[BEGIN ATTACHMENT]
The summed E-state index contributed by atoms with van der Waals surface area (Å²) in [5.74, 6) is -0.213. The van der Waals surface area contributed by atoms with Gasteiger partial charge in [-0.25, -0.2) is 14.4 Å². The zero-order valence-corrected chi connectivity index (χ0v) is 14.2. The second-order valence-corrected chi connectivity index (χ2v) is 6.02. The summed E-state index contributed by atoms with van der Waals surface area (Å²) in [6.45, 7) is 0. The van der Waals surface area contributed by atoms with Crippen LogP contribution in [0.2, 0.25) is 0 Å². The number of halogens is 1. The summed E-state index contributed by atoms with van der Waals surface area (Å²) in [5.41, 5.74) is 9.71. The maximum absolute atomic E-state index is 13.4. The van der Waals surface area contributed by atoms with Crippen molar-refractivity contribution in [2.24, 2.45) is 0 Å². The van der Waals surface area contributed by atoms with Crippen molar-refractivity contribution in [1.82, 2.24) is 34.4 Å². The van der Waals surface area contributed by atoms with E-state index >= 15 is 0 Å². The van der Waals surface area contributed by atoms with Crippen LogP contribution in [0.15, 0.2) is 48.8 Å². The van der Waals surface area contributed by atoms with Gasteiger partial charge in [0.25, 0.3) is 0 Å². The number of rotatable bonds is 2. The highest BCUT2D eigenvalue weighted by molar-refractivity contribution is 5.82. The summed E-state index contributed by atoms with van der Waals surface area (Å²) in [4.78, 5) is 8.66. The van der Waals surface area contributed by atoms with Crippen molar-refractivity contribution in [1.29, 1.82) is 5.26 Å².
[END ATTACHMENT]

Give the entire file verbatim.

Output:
The summed E-state index contributed by atoms with van der Waals surface area (Å²) in [5.74, 6) is -0.213. The van der Waals surface area contributed by atoms with Gasteiger partial charge in [-0.25, -0.2) is 14.4 Å². The zero-order valence-corrected chi connectivity index (χ0v) is 14.2. The second-order valence-corrected chi connectivity index (χ2v) is 6.02. The summed E-state index contributed by atoms with van der Waals surface area (Å²) in [6.45, 7) is 0. The van der Waals surface area contributed by atoms with Crippen LogP contribution in [0.2, 0.25) is 0 Å². The number of halogens is 1. The summed E-state index contributed by atoms with van der Waals surface area (Å²) in [5.41, 5.74) is 9.71. The maximum absolute atomic E-state index is 13.4. The van der Waals surface area contributed by atoms with Crippen molar-refractivity contribution in [2.24, 2.45) is 0 Å². The van der Waals surface area contributed by atoms with Crippen molar-refractivity contribution in [1.82, 2.24) is 34.4 Å². The van der Waals surface area contributed by atoms with E-state index >= 15 is 0 Å². The van der Waals surface area contributed by atoms with Crippen LogP contribution in [0.15, 0.2) is 48.8 Å². The van der Waals surface area contributed by atoms with Gasteiger partial charge in [0.25, 0.3) is 0 Å². The number of rotatable bonds is 2. The highest BCUT2D eigenvalue weighted by molar-refractivity contribution is 5.82. The summed E-state index contributed by atoms with van der Waals surface area (Å²) in [4.78, 5) is 8.66. The van der Waals surface area contributed by atoms with Crippen molar-refractivity contribution in [1.29, 1.82) is 5.26 Å².